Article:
This approach ensures the ability of corrections officials "to anticipate security problems and to adopt innovative solutions to the intractable problems of prison administration," ibid., and avoids unnecessary intrusion of the judiciary into problems particularly ill-suited to "resolution by decree."
Id. at 2404-05 (citations omitted).
The Court must also consider the impact of the requested accommodation. As noted earlier, Plaintiff requests that Defendants provide him with daily visits with his priest, full contact visits with his priest, a Department of Corrections' employed Roman Catholic chaplain, pastoral visits above and beyond the time set for social visits, and visits at his cell from his priest. First, it is clear that if Plaintiff is afforded these privileges, the prison can expect to encounter these requests from inmates of various faiths. As in Kahey v. Jones, 836 F.2d 948, 951 (5th Cir.1988), "[t]he expense and diversion of resources from other penological goals could be considerable. Moreover, if other prisoners are not similarly accommodated, they might well perceive Kahey as being favored."
If the Defendants are required to provide all Death Watch inmates with daily visits to the visiting park during Death Watch Phase I, it would obviously require the staff to be available to escort and observe the inmates while these visits take place. As noted earlier, the institution does not close down during death watch and security considerations for each priest or minister coming into the institution have to be handled and movement procedures have to be coordinated. See the Deposition of Dennis T. O'Neill.
Full contact visits to an inmate's cell present even more problems. In this particular case, the citizen volunteer priest, Father Joseph Maniangat, already has a security clearance to go back into Death Row, but that will not be true in every case. Each religious visitor will have to be thoroughly screened which takes time and planning by the security staff. Moreover, contact visits present more of a security problem than non-contact visits.
Plaintiff suggests that since legal visitors are allowed contact visits during Phase I of Death Watch, it follows that religious visitors should be allowed contact visits during Phase I as well. Plaintiff contends that the security risks are the same for both groups and the impact on the institution would be insignificant. Mr. Dennis T. O'Neill, the Assistant Superintendent for Operations, Florida State Prison, points out that attorneys must answer to the bar, and that is one reason why they are treated differently than religious visitors. See the Deposition of Dennis T. O'Neill, p. 67-68. It is clear that the state bar thoroughly screens attorneys before they are admitted to the bar, and the state bar disbars attorneys for various reasons, *1107 including criminal offenses. Therefore, the consequences are great if an attorney violates the law or regulations of the Department of Corrections. The Department of Corrections cannot rely on the fact that a visiting priest or minister has been screened by the state. Religious visitors are not always going to be like Father Maniangat, who is already well known to prison officials and has been ministering to Roman Catholic inmates on Death Row at Florida State Prison for the last four years.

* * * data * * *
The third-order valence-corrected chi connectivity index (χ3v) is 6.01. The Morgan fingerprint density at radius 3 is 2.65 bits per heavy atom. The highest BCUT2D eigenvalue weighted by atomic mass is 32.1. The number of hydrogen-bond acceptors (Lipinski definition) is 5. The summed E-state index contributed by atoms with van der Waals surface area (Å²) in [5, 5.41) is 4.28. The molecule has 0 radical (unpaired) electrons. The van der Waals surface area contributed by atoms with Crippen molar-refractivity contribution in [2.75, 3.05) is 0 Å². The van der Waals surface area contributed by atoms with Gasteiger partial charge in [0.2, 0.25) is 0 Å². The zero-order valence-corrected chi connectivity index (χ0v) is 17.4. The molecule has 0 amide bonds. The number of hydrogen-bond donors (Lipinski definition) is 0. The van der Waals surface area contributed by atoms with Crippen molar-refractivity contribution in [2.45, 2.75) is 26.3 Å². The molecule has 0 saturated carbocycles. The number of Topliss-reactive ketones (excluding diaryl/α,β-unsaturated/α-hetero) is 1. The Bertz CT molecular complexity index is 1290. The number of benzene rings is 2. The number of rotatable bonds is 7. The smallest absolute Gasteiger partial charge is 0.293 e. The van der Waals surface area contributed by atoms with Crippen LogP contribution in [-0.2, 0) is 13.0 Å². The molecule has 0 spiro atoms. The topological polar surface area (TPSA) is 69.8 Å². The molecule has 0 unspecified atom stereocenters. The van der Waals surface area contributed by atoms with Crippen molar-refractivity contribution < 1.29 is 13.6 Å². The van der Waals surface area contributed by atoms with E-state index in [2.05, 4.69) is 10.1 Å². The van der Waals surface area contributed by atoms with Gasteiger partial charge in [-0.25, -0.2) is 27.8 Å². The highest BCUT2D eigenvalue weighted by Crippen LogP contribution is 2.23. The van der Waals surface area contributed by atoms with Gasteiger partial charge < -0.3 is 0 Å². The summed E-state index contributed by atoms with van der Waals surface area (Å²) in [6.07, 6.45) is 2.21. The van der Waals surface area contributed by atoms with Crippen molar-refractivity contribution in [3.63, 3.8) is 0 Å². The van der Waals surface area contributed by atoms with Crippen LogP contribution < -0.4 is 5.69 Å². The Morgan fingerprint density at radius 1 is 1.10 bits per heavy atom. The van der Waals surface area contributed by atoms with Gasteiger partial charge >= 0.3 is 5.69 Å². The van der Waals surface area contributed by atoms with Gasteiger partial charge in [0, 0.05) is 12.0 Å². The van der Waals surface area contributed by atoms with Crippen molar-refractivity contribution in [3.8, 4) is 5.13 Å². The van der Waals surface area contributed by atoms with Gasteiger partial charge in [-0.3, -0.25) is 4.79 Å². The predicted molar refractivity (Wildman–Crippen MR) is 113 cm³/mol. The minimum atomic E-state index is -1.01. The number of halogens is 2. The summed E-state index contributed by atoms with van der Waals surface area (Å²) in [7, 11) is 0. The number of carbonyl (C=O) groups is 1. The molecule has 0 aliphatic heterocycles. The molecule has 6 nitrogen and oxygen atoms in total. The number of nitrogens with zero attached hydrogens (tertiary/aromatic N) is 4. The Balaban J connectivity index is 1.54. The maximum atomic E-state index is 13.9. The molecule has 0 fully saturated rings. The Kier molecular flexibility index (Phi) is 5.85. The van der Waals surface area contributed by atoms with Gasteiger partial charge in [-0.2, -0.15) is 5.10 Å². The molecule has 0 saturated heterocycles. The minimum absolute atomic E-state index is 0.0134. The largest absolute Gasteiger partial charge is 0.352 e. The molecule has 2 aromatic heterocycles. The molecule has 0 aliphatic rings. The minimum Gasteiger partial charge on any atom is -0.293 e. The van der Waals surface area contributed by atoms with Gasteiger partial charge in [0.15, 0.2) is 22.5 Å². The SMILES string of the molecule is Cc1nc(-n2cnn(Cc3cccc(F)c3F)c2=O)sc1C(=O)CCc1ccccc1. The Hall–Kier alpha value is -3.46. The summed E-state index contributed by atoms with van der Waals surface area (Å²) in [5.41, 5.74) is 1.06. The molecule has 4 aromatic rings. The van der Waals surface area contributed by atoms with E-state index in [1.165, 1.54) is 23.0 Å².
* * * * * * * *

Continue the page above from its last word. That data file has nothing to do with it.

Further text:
Moreover, the Supreme Court has rejected a "least restrictive means test" in reviewing a regulation which impinges on an inmates' constitutional rights. Turner v. Safley, 482 U.S. 78, 107 S. Ct. 2254, 96 L. Ed. 2d 64 (1987). The Court must ask if the regulation is reasonably related to legitimate penological interests. There are limited facilities for attorney/inmate contact visits during Death Watch. There are three interview rooms in the Colonel's office which have windows which permit visual supervision. During Death Watch Phase I, these rooms are made available to attorneys challenging death cases. Contact media visits are limited to the largest of the three rooms which has large windows.
Media visits are usually conducted in a group interview, without a physical barrier between the media representatives and the inmate, but the security staff is positioned between the inmate and media representatives. Occasionally, individual visits between a member of the media and a Death Watch inmate have been approved. These visits take place in the "attorney visiting room," but the inmate is restrained by security devices and the meeting is conducted under the direct supervision of at least one security officer. Additionally, media visits are contingent upon the availability of staff to supervise them, agreement of the inmate, availability of the attorney visiting room (use for attorney visits takes precedence over media visit requests), and verifiability of the identity, purpose, and credentials of the media representative. See Defendant Dugger's Affidavit filed May 19, 1988. Individual media visits are the exception, not the rule. Also, they are not given preferred status in terms of the amount of time allotted for such visitation.